“You were my surprise.” I Carry You with Me, or Te Llevo Conmigo, is based on a true story about how two men in Mexico are forced to put their love through the ultimate test. Multiple times.
First through their complex courtship in Puebla, as Iván (played as a young man by Armando Espitia) struggles from poverty and being able to provide for his son, whom he doesn’t get to see often due to strife with the boy’s mother. Set in the mid-to-late 90s, Iván has no choice but to hide his homosexuality from his family and the larger community, which also puts a strain on his burgeoning relationship with Gerardo (played as a young man by Christian Vázquez).
But then things get even more complicated when Iván decides to cross the border in search of a better life, one where he can reach his dream of becoming a chef like his father, effectively putting hundreds, if not thousands of miles between him and Gerardo. The man who could possibly be the love of his life.
This is director Heidi Ewing’s first narrative feature after a string of documentaries that include Jesus Camp, One of Us, and Call Your Mother. The obvious subtext of religion and its effects on taboo culture are certainly present to some mild extent in I Carry You with Me, but Ewing and her co-screenwriter Alan Page Arriaga clearly have a keener focus on making the real-life, epic melodrama about Iván and Gerardo’s hardships truly empathetic and grounded, especially in how it avoids the usual tropes of depicting Mexico as a place no person would ever want to live in.
Instead, not everyone in Iván’s community sees what’s so great about risking it all for extra money in America, and the dream of such a life clearly isn’t for everyone. Additionally, the film doesn’t avoid explaining the obvious motivations for why Iván might want to attempt something so dangerous, because it’s easy to understand what he’s after, particularly when it comes to the love he has for his son.
Ewing originally set out to make a documentary about this story, but instead opted to make a pseudo-hybrid, essentially. While the first half of the film follows a straightforward narrative about Iván and Gerardo’s blossoming love story, the second half jumps ahead and shows us the real-life men essentially playing themselves in the present-day. It’s oddly seamless in how Ewing slowly, but surely transitions the movie into a documentary, where even the cinematography gradually shifts into that unmistakable fly-on-the-wall aesthetic.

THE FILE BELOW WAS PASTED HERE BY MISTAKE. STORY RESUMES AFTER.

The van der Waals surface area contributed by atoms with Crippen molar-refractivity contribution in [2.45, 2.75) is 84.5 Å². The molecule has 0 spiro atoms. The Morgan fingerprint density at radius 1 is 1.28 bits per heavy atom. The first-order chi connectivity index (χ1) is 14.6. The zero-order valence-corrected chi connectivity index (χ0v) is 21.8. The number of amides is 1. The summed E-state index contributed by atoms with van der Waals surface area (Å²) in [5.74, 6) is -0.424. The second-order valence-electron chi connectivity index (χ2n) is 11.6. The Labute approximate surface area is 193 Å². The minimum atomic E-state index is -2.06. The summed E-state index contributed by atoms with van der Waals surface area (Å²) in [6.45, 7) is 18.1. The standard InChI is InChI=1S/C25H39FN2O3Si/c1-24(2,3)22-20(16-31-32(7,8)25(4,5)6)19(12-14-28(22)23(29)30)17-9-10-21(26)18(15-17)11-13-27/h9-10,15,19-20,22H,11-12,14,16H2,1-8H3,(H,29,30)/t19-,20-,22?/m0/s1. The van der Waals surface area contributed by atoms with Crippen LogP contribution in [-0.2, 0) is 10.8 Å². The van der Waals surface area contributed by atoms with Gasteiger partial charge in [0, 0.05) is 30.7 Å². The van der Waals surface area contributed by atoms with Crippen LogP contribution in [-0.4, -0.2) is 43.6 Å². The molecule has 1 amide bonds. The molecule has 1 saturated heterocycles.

“…their memories certainly play themselves like a movie…”
What works about this transition, which could have easily felt gimmicky and jarring, is in how Ewing cleverly sets up the merging of these styles early on, by marking several points of the fictional drama with memories and flashbacks that essentially do the same thing, where an even younger character portraying Iván or Gerardo will enter the frame and take the baton of the plot. For these men, their memories certainly play themselves like a movie, so it’s fitting that when we catch up to them in the late 2010s, the world feels a little more urgent and less romanticized.
This also plays into how Iván has to make one of the most difficult choices in his life after spending years away from his son. He’d give up everything he’s worked for just to see him, and due to the immigration policies in America, that would mean he could never return. It’s fitting that Ewing would take a somewhat nonlinear, unconventional approach to telling this heartbreaking tale in order to maximize the impact of Iván’s impossible decision later in the film.
Too many films about the immigration experience leave out the uncomfortable nightmares and unshakeable feeling that you’ve made a mistake. That you should never have left. Often, even independent films choose to soften the cost and consequences of the American Dream and make it appear tantamount, like nothing else really matters as long as you get what you came for in this place. Some would even claim you should be grateful, infuriating as that sounds given the circumstances. As I Carry You with Me painstakingly demonstrates, the people who make a country home do so in spite of all the racism and prejudices they have to deal with, and Americans are the ones who should be grateful to have them here.
I Carry You With Me opens in select theaters starting June 25. You can watch the trailer for the film, here.